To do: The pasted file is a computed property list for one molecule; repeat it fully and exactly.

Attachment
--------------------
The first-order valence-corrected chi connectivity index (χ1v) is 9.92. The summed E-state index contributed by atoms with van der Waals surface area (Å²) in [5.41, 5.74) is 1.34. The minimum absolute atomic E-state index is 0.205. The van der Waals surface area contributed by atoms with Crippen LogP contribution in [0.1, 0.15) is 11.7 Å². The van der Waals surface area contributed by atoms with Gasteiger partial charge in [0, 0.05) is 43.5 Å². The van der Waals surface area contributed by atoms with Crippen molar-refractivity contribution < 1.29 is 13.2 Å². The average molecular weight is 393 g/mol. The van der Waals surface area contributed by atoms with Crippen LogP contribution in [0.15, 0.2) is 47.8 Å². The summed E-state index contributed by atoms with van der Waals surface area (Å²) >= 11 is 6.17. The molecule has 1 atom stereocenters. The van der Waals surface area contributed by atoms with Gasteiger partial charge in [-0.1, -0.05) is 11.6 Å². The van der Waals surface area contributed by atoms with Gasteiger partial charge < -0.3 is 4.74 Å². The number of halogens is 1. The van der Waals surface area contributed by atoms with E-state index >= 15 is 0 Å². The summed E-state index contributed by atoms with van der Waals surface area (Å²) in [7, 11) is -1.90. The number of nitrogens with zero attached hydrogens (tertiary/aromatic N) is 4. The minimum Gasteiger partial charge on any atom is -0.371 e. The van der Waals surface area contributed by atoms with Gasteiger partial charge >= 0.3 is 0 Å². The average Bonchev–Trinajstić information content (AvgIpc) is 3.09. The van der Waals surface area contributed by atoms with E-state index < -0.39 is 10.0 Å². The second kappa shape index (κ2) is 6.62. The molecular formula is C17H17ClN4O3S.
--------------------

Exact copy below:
The first-order valence-corrected chi connectivity index (χ1v) is 9.92. The summed E-state index contributed by atoms with van der Waals surface area (Å²) in [5.41, 5.74) is 1.34. The minimum absolute atomic E-state index is 0.205. The van der Waals surface area contributed by atoms with Crippen LogP contribution in [0.1, 0.15) is 11.7 Å². The van der Waals surface area contributed by atoms with Gasteiger partial charge in [0, 0.05) is 43.5 Å². The van der Waals surface area contributed by atoms with Crippen molar-refractivity contribution < 1.29 is 13.2 Å². The average molecular weight is 393 g/mol. The van der Waals surface area contributed by atoms with Crippen LogP contribution in [0.15, 0.2) is 47.8 Å². The summed E-state index contributed by atoms with van der Waals surface area (Å²) >= 11 is 6.17. The molecule has 1 atom stereocenters. The van der Waals surface area contributed by atoms with Gasteiger partial charge in [-0.1, -0.05) is 11.6 Å². The van der Waals surface area contributed by atoms with Gasteiger partial charge < -0.3 is 4.74 Å². The number of halogens is 1. The van der Waals surface area contributed by atoms with E-state index >= 15 is 0 Å². The summed E-state index contributed by atoms with van der Waals surface area (Å²) in [7, 11) is -1.90. The number of nitrogens with zero attached hydrogens (tertiary/aromatic N) is 4. The minimum Gasteiger partial charge on any atom is -0.371 e. The van der Waals surface area contributed by atoms with Gasteiger partial charge >= 0.3 is 0 Å². The average Bonchev–Trinajstić information content (AvgIpc) is 3.09. The van der Waals surface area contributed by atoms with E-state index < -0.39 is 10.0 Å². The second kappa shape index (κ2) is 6.62. The molecular formula is C17H17ClN4O3S.